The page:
Note this requires putting coins over the body's eyes. If this isn't intended to work, limit the spell to connected tissue. Then the party has to carry around multiple torsos that can have the spell ended on them if the skiff tilts.

    Quote Originally Posted by Twelvetrees View Post
    SabotageAlso, a Fog Cloud cast at 3rd level would ground an air-skiff – a 60 foot radius of heavy obscurement would be more than enough to block sunlight and would easily encapsulate something that can only fly 100 feet above the ground. Although, come to think of it, a blanket over the central mechanism might do the same thing because it sounds like the hearts are what need the sunlight cast on them.
    I would specify how long of a charge the hearts can hold. You'll want this possible just so the party has time to react to changes in weather or other sources of darkness (like the spell).
    Last edited by sandmote; 2020-09-26 at 01:11 AM.

  4. - Top - End - #4
    Titan in the Playground
     
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    Default Re: Break my air-skiff

    Great stuff, thank you!
    OP edited.
    Quote Originally Posted by Twelvetrees View Post
    From the Airborne Travel section, it looks like the air-skiff has a speed of 60 feet. That might be handy to have in there somewhere, especially because it sounds like you intend for these to be used in combat.
    How does the air-skiff turn? I didn’t see that as an option in the Mechanism section.
    And can it travel along the ground?
    Added. No ground travel. On water, it could be rowed. When crossing the ocean, they get to spend a night each night atop the water. When they hit a hurricane, it may be unpleasant. Still working on the water encounter tables, but this is where I get to have sahuagin, giant squid, etc. in the adventure.

    What happens if the central mechanism is destroyed? I’m assuming the air-skiff can’t fly, but it would be good to know if it just falls, descends slowly, or something else, especially because you call out that the central mechanism has a separate pool of hit points.
    Added, splat in 1 round.

    What happens if only some of the hearts in the central mechanism are replaced after 120 days? Or what happens if some of them are replaced after a short amount of time?
    Added a line being more specific that only priests of the two enemy deities can make these. The PCs shouldn't be ripping out beating hearts on a divine sacrificial altar to power something.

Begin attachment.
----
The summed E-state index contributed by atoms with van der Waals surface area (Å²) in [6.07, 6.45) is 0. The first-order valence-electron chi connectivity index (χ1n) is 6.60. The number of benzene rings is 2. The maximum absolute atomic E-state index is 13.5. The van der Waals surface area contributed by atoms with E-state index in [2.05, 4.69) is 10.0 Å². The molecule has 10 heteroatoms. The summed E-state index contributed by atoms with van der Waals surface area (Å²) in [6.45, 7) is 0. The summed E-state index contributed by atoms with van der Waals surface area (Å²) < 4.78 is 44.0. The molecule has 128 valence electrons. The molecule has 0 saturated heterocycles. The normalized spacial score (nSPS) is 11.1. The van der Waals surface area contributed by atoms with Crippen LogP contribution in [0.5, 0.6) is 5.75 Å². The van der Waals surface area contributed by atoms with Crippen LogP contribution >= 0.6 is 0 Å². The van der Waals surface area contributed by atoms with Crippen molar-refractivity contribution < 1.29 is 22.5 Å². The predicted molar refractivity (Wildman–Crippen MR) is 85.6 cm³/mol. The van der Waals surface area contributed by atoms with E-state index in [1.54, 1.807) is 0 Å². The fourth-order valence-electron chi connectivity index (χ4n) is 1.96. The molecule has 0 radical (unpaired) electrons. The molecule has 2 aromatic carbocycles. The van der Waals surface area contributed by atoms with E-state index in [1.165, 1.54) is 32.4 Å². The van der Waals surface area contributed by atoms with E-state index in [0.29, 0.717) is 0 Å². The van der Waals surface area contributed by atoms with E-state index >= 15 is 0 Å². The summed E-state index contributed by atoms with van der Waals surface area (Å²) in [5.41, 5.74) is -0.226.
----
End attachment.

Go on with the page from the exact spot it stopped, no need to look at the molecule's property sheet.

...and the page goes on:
Does the usual bit on how to repair ships from the DMG apply here as well?
    That's going to be too slow to work, so I'm replacing it with my repairs.


    And from the end of your post,

    This check consumes what?
    Copy/paste error corrected.


    And because you asked, here are some attempts to break it.

    Nigh-Endless Flight: This strategy mitigates the loss of power pretty effectively. All you need is a cleric or wizard who can cast Gentle Repose and a good number of humanoid hearts (which shouldn’t be that scarce of a resource for the average adventuring party). The cleric or wizard would first cast Gentle Repose on the hearts in the central mechanism to see if that extended the time before they lose power. If so, congratulations, they can just cast it as a ritual spell however many times they need. If that doesn’t work, they just cast Gentle Repose on a large number of humanoid hearts, keeping them from decomposing. If the party keeps a basket of them by the central mechanism, they can just replace the old hearts when they begin to lose power without needing to scramble to find hearts to harvest.
    I think the "enemy deities involved" pops this one.

    Night Flight: If someone has a Sun Blade, the ship can fly at night as long as the blade’s light illuminates the ship. It can also fly for 1 minute at a time if someone can cast Sunbeam, but that's rather limited.
    Cool! If they want to fly around at night as a beacon visible for miles and miles, I can totally work with that.

    Sabotage: Instead of attacking the central mechanism, it seems like it would be quite easy for someone to open the chest and remove the hearts or even to reach through the slats and do the same. Also, a Fog Cloud cast at 3rd level would ground an air-skiff – a 60 foot radius of heavy obscurement would be more than enough to block sunlight and would easily encapsulate something that can only fly 100 feet above the ground. Although, come to think of it, a blanket over the central mechanism might do the same thing because it sounds like the hearts are what need the sunlight cast on them.
    Sabotage is good! Feather-fall speed to the ground in this case.

    Quote Originally Posted by sandmote View Post
    This doesn't account for partial power or provide any way to maneuver. I would suggest the following:
    • Advance/Stop
    • Bear Left/Right
    • Raise Lower, presumably stopping at only two or three increments (See following)
    I would maybe also consider partial settings; in specific conditions it would be beneficial to fly at half height and fit twice the force into a narrow area. Say they're shipping supplies over a region with patches of dense brush. Shift guards onto the lower vessels and supplies up top so your personnel are better positioned to intercept thieves or raids ambushing from out of sight. Over a jungle river, it would let you nearly halve the length of your procession, with a vessel flying in the gap between the two up top.

    I suppose you could fiddle with the number of hearts here instead though.
    Left/right added. I deliberately don't want either side to have the ability to fly Nape of the Earth to avoid detection.